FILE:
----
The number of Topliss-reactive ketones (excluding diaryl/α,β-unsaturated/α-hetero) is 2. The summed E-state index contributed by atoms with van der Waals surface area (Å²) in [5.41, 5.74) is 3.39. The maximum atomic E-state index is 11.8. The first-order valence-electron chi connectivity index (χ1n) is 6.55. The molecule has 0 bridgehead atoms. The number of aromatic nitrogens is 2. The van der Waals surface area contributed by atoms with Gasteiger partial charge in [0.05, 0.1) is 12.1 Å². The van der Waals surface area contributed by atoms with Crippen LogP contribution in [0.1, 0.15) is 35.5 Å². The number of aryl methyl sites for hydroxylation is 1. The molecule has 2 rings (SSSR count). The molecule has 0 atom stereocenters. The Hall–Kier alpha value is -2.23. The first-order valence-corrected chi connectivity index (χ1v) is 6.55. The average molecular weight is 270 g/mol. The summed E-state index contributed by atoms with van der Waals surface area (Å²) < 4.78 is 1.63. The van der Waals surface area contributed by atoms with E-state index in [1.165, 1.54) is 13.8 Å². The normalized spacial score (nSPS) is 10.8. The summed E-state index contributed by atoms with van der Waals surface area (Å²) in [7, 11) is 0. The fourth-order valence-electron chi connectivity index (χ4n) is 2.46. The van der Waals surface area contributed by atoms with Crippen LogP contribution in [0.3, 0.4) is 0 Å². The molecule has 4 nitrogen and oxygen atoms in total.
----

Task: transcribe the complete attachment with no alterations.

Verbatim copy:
The number of Topliss-reactive ketones (excluding diaryl/α,β-unsaturated/α-hetero) is 2. The summed E-state index contributed by atoms with van der Waals surface area (Å²) in [5.41, 5.74) is 3.39. The maximum atomic E-state index is 11.8. The first-order valence-electron chi connectivity index (χ1n) is 6.55. The molecule has 0 bridgehead atoms. The number of aromatic nitrogens is 2. The van der Waals surface area contributed by atoms with Gasteiger partial charge in [0.05, 0.1) is 12.1 Å². The van der Waals surface area contributed by atoms with Crippen LogP contribution in [0.1, 0.15) is 35.5 Å². The number of aryl methyl sites for hydroxylation is 1. The molecule has 2 rings (SSSR count). The molecule has 0 atom stereocenters. The Hall–Kier alpha value is -2.23. The first-order valence-corrected chi connectivity index (χ1v) is 6.55. The average molecular weight is 270 g/mol. The summed E-state index contributed by atoms with van der Waals surface area (Å²) < 4.78 is 1.63. The van der Waals surface area contributed by atoms with E-state index in [1.165, 1.54) is 13.8 Å². The normalized spacial score (nSPS) is 10.8. The summed E-state index contributed by atoms with van der Waals surface area (Å²) in [7, 11) is 0. The fourth-order valence-electron chi connectivity index (χ4n) is 2.46. The van der Waals surface area contributed by atoms with Crippen LogP contribution in [0.3, 0.4) is 0 Å². The molecule has 4 nitrogen and oxygen atoms in total.